ZIP Code Tabulation Area
ZIP Code Tabulation Areas (ZCTAs) are statistical entities developed by the United States Census Bureau for tabulating summary statistics. These were introduced with the Census 2000 and continued with the 2010 Census. This new entity was developed to overcome the difficulties in precisely defining the land area covered by each ZIP code. Defining the extent of an area is necessary in order to tabulate census data for that area.
ZCTAs are generalized area representations of the United States Postal Service (USPS) ZIP code service areas, but are not the same as ZIP codes. Individual USPS ZIP codes can cross state, place, county, census tract, census block group and census block boundaries, so the Census Bureau asserts that "there is no correlation between ZIP codes and Census Bureau geography." Moreover, the USPS frequently realigns, merges, or splits ZIP codes to meet changing needs. These changes are usually not reflected in the annual TIGER releases. Each ZCTA is constructed by aggregating the Census 2010 blocks whose addresses use a given ZIP code. In assembling census statistical units to create ZCTAs, the Census Bureau took the ZIP code used by the majority of addresses in each census unit at the time the data was compiled. As a result, some addresses end up with a ZCTA code that is different from their ZIP code. ZCTAs are not developed for ZIP codes that comprise only a small number of addresses. Several ZCTAs represent ZIPs that no longer exist due to realignment by the USPS.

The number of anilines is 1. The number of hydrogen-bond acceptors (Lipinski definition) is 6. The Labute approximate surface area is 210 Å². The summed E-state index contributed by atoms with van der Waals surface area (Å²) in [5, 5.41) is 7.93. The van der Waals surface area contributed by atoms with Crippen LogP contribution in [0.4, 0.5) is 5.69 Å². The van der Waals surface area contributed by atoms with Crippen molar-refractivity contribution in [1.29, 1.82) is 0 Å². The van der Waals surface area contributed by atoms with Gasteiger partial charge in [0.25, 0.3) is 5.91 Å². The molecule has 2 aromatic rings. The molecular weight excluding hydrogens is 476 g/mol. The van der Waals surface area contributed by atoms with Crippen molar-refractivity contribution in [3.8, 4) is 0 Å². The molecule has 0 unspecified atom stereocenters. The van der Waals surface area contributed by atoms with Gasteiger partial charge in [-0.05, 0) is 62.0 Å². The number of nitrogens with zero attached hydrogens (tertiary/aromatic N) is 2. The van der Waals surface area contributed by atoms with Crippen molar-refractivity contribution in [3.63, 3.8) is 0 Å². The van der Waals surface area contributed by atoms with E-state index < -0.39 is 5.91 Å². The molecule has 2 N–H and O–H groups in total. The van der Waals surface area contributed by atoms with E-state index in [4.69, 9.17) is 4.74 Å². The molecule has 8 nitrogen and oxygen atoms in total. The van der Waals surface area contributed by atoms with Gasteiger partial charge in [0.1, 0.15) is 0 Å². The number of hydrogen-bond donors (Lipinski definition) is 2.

There are approximately 42,000 ZIP Codes and 32,000 ZCTAs. The reason that there is not one ZCTA for every ZIP Code is that PO Boxes are excluded in ZCTAs, since only populated areas are included in the Census data.
See also 
- ZIP Code Information, U.S. Census Bureau
- United States Census Bureau ZIP Code Tabulation Areas (ZCTAs)
- "U.S. Census Bureau data provided by GreatData.com". Retrieved 5 February 2013.
|Wikimedia Commons has media related to: 2000 United States Census TIGER maps of ZIP Code Tabulation Areas|
|This postal system-related article is a stub. You can help Wikipedia by expanding it.|